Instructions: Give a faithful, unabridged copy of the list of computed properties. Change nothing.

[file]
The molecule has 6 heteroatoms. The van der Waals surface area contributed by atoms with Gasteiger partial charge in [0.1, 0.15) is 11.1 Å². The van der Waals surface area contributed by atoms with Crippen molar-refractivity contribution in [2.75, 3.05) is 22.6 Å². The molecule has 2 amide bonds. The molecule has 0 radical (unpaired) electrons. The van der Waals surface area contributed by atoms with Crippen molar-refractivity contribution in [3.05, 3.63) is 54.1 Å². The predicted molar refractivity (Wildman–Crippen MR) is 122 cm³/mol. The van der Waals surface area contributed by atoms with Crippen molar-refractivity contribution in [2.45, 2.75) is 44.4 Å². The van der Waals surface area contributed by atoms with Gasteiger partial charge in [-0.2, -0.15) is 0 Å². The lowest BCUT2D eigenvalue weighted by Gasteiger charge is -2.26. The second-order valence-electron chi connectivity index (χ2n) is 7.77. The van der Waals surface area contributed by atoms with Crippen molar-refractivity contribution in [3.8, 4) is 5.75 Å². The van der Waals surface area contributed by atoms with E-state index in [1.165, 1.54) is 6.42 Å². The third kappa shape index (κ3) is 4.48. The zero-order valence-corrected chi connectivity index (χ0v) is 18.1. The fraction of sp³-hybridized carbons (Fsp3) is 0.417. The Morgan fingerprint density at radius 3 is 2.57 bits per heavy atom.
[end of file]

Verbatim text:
The molecule has 6 heteroatoms. The van der Waals surface area contributed by atoms with Gasteiger partial charge in [0.1, 0.15) is 11.1 Å². The van der Waals surface area contributed by atoms with Crippen molar-refractivity contribution in [2.75, 3.05) is 22.6 Å². The molecule has 2 amide bonds. The molecule has 0 radical (unpaired) electrons. The van der Waals surface area contributed by atoms with Crippen molar-refractivity contribution in [3.05, 3.63) is 54.1 Å². The predicted molar refractivity (Wildman–Crippen MR) is 122 cm³/mol. The van der Waals surface area contributed by atoms with Crippen molar-refractivity contribution in [2.45, 2.75) is 44.4 Å². The van der Waals surface area contributed by atoms with Gasteiger partial charge in [-0.2, -0.15) is 0 Å². The lowest BCUT2D eigenvalue weighted by Gasteiger charge is -2.26. The second-order valence-electron chi connectivity index (χ2n) is 7.77. The van der Waals surface area contributed by atoms with Crippen molar-refractivity contribution in [3.8, 4) is 5.75 Å². The van der Waals surface area contributed by atoms with E-state index in [1.165, 1.54) is 6.42 Å². The third kappa shape index (κ3) is 4.48. The zero-order valence-corrected chi connectivity index (χ0v) is 18.1. The fraction of sp³-hybridized carbons (Fsp3) is 0.417. The Morgan fingerprint density at radius 3 is 2.57 bits per heavy atom.